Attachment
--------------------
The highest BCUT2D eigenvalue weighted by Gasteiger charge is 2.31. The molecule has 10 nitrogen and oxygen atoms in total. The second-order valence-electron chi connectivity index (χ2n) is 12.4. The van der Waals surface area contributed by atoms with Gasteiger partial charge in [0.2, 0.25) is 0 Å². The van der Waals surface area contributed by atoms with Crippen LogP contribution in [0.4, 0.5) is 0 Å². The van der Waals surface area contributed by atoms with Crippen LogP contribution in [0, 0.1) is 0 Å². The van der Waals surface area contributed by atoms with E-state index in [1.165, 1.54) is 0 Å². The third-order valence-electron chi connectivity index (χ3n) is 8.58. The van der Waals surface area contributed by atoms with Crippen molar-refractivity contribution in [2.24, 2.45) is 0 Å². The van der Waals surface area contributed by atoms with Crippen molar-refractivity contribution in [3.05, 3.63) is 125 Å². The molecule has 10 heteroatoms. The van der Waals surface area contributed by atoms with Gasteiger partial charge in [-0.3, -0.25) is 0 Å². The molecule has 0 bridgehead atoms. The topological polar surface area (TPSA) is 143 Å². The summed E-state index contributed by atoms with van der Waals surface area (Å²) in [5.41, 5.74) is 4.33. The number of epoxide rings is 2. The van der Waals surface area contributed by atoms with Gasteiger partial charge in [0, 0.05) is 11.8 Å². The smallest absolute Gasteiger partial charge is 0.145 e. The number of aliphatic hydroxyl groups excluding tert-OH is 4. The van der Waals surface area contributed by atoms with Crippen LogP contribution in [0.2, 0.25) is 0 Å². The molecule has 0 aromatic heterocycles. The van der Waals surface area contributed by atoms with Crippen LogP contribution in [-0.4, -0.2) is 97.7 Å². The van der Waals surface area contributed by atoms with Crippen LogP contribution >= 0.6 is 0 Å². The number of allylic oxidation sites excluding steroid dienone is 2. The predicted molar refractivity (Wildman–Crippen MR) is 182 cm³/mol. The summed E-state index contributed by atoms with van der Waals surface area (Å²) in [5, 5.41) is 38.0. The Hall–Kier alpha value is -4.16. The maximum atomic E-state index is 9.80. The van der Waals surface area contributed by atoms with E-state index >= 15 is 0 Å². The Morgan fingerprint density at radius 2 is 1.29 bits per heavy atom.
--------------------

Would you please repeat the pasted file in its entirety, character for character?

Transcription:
The highest BCUT2D eigenvalue weighted by Gasteiger charge is 2.31. The molecule has 10 nitrogen and oxygen atoms in total. The second-order valence-electron chi connectivity index (χ2n) is 12.4. The van der Waals surface area contributed by atoms with Gasteiger partial charge in [0.2, 0.25) is 0 Å². The van der Waals surface area contributed by atoms with Crippen LogP contribution in [0.4, 0.5) is 0 Å². The van der Waals surface area contributed by atoms with Crippen LogP contribution in [0, 0.1) is 0 Å². The van der Waals surface area contributed by atoms with E-state index in [1.165, 1.54) is 0 Å². The third-order valence-electron chi connectivity index (χ3n) is 8.58. The van der Waals surface area contributed by atoms with Crippen molar-refractivity contribution in [2.24, 2.45) is 0 Å². The van der Waals surface area contributed by atoms with Crippen molar-refractivity contribution in [3.05, 3.63) is 125 Å². The molecule has 10 heteroatoms. The van der Waals surface area contributed by atoms with Gasteiger partial charge in [-0.3, -0.25) is 0 Å². The molecule has 0 bridgehead atoms. The topological polar surface area (TPSA) is 143 Å². The summed E-state index contributed by atoms with van der Waals surface area (Å²) in [5.41, 5.74) is 4.33. The number of epoxide rings is 2. The van der Waals surface area contributed by atoms with Gasteiger partial charge in [0, 0.05) is 11.8 Å². The smallest absolute Gasteiger partial charge is 0.145 e. The number of aliphatic hydroxyl groups excluding tert-OH is 4. The van der Waals surface area contributed by atoms with Crippen LogP contribution in [0.2, 0.25) is 0 Å². The molecule has 0 aromatic heterocycles. The van der Waals surface area contributed by atoms with Crippen LogP contribution in [-0.4, -0.2) is 97.7 Å². The van der Waals surface area contributed by atoms with Crippen LogP contribution >= 0.6 is 0 Å². The number of allylic oxidation sites excluding steroid dienone is 2. The predicted molar refractivity (Wildman–Crippen MR) is 182 cm³/mol. The summed E-state index contributed by atoms with van der Waals surface area (Å²) in [5, 5.41) is 38.0. The Hall–Kier alpha value is -4.16. The maximum atomic E-state index is 9.80. The van der Waals surface area contributed by atoms with E-state index >= 15 is 0 Å². The Morgan fingerprint density at radius 2 is 1.29 bits per heavy atom.